Modern joint replacement surgery involves removal of worn cartilage from both sides of the joint, followed by resurfacing of the joint with a metal and plastic replacement implant that looks and functions much like a normal joint. Although nearly every joint in the body can be replaced, most replacement surgeries involve the hip or knee. Joint replacement surgery is typically recommended for patients who have tried non-surgical treatment but still have joint pain. While this is an extremely effective surgical treatment, total joint replacement should be considered as the last (rather than the first) treatment option for patients with advanced arthritis of the hip, knee, or shoulder.
You Might Also Like
Explore This IssueOctober 2007
Also By This Author
The definition of who is appropriate for total joint replacement surgery changes continuously, according to fact-sheet author Matthew J. Kraay, MS, MD. In general, there is no set upper age limit for joint replacement candidates. Instead, the decision is perhaps best made based on a patient’s general medical condition, fitness for surgery, and how much arthritis affects the patient’s quality of life.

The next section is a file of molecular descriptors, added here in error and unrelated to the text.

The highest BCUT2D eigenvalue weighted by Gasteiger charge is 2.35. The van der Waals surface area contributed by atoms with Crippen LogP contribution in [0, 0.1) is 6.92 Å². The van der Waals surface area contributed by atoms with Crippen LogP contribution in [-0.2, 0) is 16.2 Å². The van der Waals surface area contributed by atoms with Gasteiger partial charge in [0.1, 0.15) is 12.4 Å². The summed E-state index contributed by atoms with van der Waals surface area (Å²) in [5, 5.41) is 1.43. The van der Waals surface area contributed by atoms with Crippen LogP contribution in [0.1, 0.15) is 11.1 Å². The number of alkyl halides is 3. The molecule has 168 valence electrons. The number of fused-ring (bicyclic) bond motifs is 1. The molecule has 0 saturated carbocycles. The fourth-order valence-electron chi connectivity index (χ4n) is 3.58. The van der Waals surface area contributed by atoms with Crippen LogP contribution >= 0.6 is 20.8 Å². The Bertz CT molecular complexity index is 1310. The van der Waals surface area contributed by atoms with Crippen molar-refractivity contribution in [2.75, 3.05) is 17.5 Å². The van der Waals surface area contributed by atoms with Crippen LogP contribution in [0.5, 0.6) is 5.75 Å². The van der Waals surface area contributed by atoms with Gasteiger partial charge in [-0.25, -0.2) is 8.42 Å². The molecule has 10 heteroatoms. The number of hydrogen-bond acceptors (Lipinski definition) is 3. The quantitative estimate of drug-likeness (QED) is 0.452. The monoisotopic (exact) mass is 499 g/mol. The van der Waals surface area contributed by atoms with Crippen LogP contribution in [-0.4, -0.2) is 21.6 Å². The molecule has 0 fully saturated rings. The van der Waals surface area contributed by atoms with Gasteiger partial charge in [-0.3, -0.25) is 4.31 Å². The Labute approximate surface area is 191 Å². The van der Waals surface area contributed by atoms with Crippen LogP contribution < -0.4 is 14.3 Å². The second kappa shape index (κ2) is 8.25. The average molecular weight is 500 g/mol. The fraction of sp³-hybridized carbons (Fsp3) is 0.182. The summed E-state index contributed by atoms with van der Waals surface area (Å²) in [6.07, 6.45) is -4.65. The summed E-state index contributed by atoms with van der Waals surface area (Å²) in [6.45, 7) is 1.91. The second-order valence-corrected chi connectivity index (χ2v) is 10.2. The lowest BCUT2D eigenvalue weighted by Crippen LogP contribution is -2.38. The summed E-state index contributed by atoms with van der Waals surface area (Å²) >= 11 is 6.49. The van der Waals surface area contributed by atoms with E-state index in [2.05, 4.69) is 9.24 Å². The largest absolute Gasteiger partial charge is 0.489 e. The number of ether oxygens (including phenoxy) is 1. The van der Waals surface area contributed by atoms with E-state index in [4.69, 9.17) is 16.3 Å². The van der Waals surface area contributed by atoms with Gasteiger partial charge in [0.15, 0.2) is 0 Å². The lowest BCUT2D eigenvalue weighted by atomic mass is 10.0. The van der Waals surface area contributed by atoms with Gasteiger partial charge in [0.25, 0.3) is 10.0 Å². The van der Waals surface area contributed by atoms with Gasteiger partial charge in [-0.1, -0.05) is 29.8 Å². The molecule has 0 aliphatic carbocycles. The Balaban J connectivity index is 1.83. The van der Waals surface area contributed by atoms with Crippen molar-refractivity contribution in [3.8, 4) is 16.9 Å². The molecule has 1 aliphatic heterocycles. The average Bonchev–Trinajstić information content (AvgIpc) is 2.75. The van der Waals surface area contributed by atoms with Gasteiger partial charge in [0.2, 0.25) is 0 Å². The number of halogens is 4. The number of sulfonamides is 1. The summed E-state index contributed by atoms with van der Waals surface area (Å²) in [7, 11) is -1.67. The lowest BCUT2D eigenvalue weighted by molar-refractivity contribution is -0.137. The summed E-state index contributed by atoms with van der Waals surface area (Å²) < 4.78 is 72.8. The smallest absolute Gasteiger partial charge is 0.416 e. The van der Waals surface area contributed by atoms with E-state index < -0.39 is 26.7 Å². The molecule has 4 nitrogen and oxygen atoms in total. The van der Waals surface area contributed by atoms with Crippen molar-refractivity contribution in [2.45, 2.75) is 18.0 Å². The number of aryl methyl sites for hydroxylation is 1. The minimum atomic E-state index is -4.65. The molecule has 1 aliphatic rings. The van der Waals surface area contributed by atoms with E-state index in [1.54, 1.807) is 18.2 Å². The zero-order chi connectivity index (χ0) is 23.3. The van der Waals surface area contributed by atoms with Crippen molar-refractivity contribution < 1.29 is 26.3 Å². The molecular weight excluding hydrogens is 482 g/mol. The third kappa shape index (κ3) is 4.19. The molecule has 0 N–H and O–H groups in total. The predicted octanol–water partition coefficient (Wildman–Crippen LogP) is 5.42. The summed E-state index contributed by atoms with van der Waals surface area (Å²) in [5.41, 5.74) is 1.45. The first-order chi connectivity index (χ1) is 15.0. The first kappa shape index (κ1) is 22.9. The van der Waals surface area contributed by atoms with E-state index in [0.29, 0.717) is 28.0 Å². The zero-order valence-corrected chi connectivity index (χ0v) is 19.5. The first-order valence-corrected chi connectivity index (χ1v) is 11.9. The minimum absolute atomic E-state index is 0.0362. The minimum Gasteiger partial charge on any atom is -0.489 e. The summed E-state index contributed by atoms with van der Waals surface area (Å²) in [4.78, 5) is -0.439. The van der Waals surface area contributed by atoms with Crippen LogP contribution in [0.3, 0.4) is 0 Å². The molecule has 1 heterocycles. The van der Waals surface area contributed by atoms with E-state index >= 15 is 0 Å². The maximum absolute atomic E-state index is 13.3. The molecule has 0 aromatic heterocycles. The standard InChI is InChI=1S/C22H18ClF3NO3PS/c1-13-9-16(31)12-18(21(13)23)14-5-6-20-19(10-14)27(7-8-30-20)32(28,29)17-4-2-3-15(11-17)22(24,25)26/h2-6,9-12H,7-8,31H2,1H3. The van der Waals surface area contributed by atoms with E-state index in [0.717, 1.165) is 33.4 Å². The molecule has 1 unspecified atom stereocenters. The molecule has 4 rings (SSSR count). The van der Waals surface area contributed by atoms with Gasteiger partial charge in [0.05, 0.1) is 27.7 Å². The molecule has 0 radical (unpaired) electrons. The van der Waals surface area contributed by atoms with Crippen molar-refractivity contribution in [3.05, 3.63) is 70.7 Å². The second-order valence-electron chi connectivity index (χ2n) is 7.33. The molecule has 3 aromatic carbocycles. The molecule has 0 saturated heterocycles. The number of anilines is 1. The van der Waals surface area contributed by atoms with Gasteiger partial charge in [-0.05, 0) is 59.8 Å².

Dr. Kraay highlights three points patients should remember when considering joint surgery as a treatment option:
- Total joint replacement should be considered as a possible treatment option only after a reasonable attempt at non-operative management has been determined unsuccessful;
- Primary care physicians should be consulted before surgery to ensure a patient is healthy enough to tolerate the anesthesia and rehabilitation associated with surgery; and
- The specific limitations and activity restrictions that follow total joint replacement should be reviewed prior to treatment.
For the complete fact sheet on joint surgery, or for information about other ACR patient education materials visit, www.rheumatology.org/public/factsheets.